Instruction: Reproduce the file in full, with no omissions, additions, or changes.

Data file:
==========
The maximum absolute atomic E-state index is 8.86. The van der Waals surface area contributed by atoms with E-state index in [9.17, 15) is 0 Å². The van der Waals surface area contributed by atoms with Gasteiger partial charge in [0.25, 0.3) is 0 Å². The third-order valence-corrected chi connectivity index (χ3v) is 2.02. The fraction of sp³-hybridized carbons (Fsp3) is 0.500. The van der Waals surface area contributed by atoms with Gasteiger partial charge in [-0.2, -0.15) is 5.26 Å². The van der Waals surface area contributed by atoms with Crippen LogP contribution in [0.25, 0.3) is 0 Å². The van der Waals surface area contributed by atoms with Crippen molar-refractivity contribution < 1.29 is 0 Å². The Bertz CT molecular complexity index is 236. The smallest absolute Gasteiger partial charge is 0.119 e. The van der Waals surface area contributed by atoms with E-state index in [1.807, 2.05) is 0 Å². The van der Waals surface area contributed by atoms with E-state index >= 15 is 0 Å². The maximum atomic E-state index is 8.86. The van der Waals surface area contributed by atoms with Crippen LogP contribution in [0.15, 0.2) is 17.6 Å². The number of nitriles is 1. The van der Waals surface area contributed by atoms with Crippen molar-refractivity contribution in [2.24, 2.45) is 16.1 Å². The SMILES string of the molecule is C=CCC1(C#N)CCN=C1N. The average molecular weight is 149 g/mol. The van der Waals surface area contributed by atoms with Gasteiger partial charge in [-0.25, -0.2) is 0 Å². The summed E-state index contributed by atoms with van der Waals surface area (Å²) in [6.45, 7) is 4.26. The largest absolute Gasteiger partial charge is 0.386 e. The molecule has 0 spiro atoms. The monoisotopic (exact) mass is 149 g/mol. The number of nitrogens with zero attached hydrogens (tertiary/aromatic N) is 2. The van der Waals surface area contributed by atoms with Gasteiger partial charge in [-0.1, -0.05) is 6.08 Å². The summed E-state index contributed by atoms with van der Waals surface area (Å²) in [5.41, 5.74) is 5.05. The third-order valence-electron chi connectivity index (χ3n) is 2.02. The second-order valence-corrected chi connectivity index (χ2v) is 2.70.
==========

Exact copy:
The maximum absolute atomic E-state index is 8.86. The van der Waals surface area contributed by atoms with E-state index in [9.17, 15) is 0 Å². The van der Waals surface area contributed by atoms with Gasteiger partial charge in [0.25, 0.3) is 0 Å². The third-order valence-corrected chi connectivity index (χ3v) is 2.02. The fraction of sp³-hybridized carbons (Fsp3) is 0.500. The van der Waals surface area contributed by atoms with Gasteiger partial charge in [-0.2, -0.15) is 5.26 Å². The van der Waals surface area contributed by atoms with Crippen LogP contribution in [0.25, 0.3) is 0 Å². The van der Waals surface area contributed by atoms with Crippen molar-refractivity contribution < 1.29 is 0 Å². The Bertz CT molecular complexity index is 236. The smallest absolute Gasteiger partial charge is 0.119 e. The van der Waals surface area contributed by atoms with E-state index in [1.807, 2.05) is 0 Å². The van der Waals surface area contributed by atoms with E-state index >= 15 is 0 Å². The maximum atomic E-state index is 8.86. The van der Waals surface area contributed by atoms with Crippen LogP contribution in [0.15, 0.2) is 17.6 Å². The number of nitriles is 1. The van der Waals surface area contributed by atoms with Crippen molar-refractivity contribution in [2.24, 2.45) is 16.1 Å². The SMILES string of the molecule is C=CCC1(C#N)CCN=C1N. The average molecular weight is 149 g/mol. The van der Waals surface area contributed by atoms with Gasteiger partial charge in [-0.25, -0.2) is 0 Å². The summed E-state index contributed by atoms with van der Waals surface area (Å²) in [6.45, 7) is 4.26. The largest absolute Gasteiger partial charge is 0.386 e. The molecule has 0 spiro atoms. The monoisotopic (exact) mass is 149 g/mol. The number of nitrogens with zero attached hydrogens (tertiary/aromatic N) is 2. The van der Waals surface area contributed by atoms with Gasteiger partial charge in [-0.1, -0.05) is 6.08 Å². The summed E-state index contributed by atoms with van der Waals surface area (Å²) in [5.41, 5.74) is 5.05. The third-order valence-electron chi connectivity index (χ3n) is 2.02. The second-order valence-corrected chi connectivity index (χ2v) is 2.70.